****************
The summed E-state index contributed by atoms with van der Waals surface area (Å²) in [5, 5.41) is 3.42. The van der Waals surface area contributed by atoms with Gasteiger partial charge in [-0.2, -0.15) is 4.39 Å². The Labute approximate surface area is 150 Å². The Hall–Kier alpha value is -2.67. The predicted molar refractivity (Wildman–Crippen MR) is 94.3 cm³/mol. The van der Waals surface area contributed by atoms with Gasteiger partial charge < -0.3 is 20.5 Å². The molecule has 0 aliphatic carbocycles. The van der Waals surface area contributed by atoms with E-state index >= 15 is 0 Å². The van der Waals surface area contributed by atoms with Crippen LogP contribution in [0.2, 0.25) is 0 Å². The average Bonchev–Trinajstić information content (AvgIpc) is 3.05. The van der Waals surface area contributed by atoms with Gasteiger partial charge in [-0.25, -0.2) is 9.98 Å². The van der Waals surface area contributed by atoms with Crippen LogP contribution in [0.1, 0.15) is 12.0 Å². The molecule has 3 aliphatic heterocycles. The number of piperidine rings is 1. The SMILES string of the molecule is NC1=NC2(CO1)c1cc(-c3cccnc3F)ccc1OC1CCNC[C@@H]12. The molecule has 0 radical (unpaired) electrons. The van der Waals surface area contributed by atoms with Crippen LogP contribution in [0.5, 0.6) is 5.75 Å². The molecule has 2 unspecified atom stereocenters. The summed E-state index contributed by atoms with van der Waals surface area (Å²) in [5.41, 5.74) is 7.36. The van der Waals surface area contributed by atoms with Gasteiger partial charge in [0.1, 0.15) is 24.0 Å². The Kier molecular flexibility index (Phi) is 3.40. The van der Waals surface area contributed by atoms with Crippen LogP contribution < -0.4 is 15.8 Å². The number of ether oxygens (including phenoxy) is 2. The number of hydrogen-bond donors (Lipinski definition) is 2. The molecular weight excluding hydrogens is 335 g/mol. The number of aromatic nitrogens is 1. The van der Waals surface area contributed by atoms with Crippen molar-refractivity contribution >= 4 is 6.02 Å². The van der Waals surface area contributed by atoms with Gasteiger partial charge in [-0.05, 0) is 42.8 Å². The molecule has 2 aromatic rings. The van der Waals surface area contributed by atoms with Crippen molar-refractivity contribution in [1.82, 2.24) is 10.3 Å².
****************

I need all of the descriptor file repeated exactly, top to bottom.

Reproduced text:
The summed E-state index contributed by atoms with van der Waals surface area (Å²) in [5, 5.41) is 3.42. The van der Waals surface area contributed by atoms with Gasteiger partial charge in [-0.2, -0.15) is 4.39 Å². The Labute approximate surface area is 150 Å². The Hall–Kier alpha value is -2.67. The predicted molar refractivity (Wildman–Crippen MR) is 94.3 cm³/mol. The van der Waals surface area contributed by atoms with Gasteiger partial charge < -0.3 is 20.5 Å². The molecule has 0 aliphatic carbocycles. The van der Waals surface area contributed by atoms with E-state index >= 15 is 0 Å². The van der Waals surface area contributed by atoms with Crippen LogP contribution in [0.2, 0.25) is 0 Å². The average Bonchev–Trinajstić information content (AvgIpc) is 3.05. The van der Waals surface area contributed by atoms with Gasteiger partial charge in [-0.25, -0.2) is 9.98 Å². The van der Waals surface area contributed by atoms with Crippen LogP contribution in [0.1, 0.15) is 12.0 Å². The molecule has 3 aliphatic heterocycles. The number of piperidine rings is 1. The SMILES string of the molecule is NC1=NC2(CO1)c1cc(-c3cccnc3F)ccc1OC1CCNC[C@@H]12. The molecule has 0 radical (unpaired) electrons. The van der Waals surface area contributed by atoms with Crippen LogP contribution in [0.5, 0.6) is 5.75 Å². The molecule has 2 unspecified atom stereocenters. The summed E-state index contributed by atoms with van der Waals surface area (Å²) in [5.41, 5.74) is 7.36. The van der Waals surface area contributed by atoms with Gasteiger partial charge in [0.1, 0.15) is 24.0 Å². The Kier molecular flexibility index (Phi) is 3.40. The van der Waals surface area contributed by atoms with Crippen LogP contribution < -0.4 is 15.8 Å². The number of ether oxygens (including phenoxy) is 2. The number of hydrogen-bond donors (Lipinski definition) is 2. The molecular weight excluding hydrogens is 335 g/mol. The number of aromatic nitrogens is 1. The van der Waals surface area contributed by atoms with Crippen molar-refractivity contribution >= 4 is 6.02 Å². The van der Waals surface area contributed by atoms with Gasteiger partial charge in [-0.05, 0) is 42.8 Å². The molecule has 2 aromatic rings. The van der Waals surface area contributed by atoms with Crippen molar-refractivity contribution in [1.82, 2.24) is 10.3 Å².